In recent weeks I’ve been researching positive psychology for guest posts that I write for a UK newsletter. I’ve been considering how the principles of positive psychology can increase retirement happiness.
The field of positive psychology is largely attributed to the work of Martin Seligman. Positive psychology seeks to understand the nature of happiness and well-being.
The basics of positive psychology relate to positive emotions, engagement, relationships, meaning and life achievement. These key elements are considered necessary for a flourishing life.
Positive psychology principles have been applied to leadership development, organizational behaviour, child development, education, family and marital therapy, and wellness. Life coaches and athletic coaches use positive psychology in their work.
Positive Psychology and Aging
Very little research has been conducted to determine how positive psychology affects aging. Barbara Frederickson in her book, Positivity, asserts that there is a correlation between expressing more positive emotions and living longer.
Because emotions tend to be fleeting, it’s important to increase the number of positive emotions in any day to flourish and feel satisfied with life.
One’s daily affairs of life need to be regarded as satisfying. That morning walk, the aroma of fresh coffee, the colour of a new bloom — these ordinary things must be positively perceived to bring feelings of optimism, energy and inspiration. Attitudes about life, the approach to routine chores, acceptance of life circumstances, both good and bad, enhance positive emotions.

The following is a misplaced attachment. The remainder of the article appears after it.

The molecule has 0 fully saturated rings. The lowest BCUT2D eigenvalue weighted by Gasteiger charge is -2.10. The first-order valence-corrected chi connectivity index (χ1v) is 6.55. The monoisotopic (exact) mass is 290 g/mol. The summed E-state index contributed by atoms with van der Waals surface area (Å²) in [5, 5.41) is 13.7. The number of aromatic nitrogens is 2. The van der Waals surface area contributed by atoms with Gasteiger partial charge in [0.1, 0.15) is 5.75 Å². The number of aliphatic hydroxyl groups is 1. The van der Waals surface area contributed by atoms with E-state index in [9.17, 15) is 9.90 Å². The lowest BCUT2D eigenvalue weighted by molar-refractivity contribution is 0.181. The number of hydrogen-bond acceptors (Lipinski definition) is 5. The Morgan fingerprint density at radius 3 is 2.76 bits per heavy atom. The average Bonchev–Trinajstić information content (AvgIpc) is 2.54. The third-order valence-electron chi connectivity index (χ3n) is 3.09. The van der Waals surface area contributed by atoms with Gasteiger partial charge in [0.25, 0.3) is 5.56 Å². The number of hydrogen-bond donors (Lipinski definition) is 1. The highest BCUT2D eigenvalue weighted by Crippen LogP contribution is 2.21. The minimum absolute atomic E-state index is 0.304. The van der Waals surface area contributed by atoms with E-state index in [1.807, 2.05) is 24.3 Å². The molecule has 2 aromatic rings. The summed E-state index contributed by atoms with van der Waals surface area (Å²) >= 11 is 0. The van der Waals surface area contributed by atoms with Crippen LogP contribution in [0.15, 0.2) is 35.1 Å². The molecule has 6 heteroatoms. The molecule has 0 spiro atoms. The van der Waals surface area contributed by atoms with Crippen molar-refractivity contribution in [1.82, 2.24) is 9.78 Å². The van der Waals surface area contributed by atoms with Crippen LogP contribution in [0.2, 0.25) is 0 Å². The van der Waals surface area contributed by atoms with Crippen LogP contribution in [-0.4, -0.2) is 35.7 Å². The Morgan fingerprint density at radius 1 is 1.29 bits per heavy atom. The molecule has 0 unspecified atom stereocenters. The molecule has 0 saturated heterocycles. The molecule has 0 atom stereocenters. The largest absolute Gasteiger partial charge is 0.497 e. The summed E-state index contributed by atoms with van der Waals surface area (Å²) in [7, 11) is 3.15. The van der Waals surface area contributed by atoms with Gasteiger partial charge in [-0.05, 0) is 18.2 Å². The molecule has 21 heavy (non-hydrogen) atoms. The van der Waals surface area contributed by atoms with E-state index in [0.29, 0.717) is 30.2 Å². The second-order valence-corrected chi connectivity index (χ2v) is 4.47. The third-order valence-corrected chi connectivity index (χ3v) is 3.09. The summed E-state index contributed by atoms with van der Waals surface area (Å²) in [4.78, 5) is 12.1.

Frederickson advocates mindfulness, paying attention to human kindness, going outdoors in good weather, and using strengths and skills learned through experience as methods of increasing positivity.
Her advice can easily be applied to happiness and to successful aging. Adopting a positive attitude, using the extra time in retirement for meaningful activities, and continually adapting to life as changes occur are simple techniques that all of us can practice. They make common sense.
Retirement happiness is about attitude and mindset. Positive psychology techniques are simple to understand. They are available to everyone. By employing these techniques we can all enjoy a flourishing and happy retirement.
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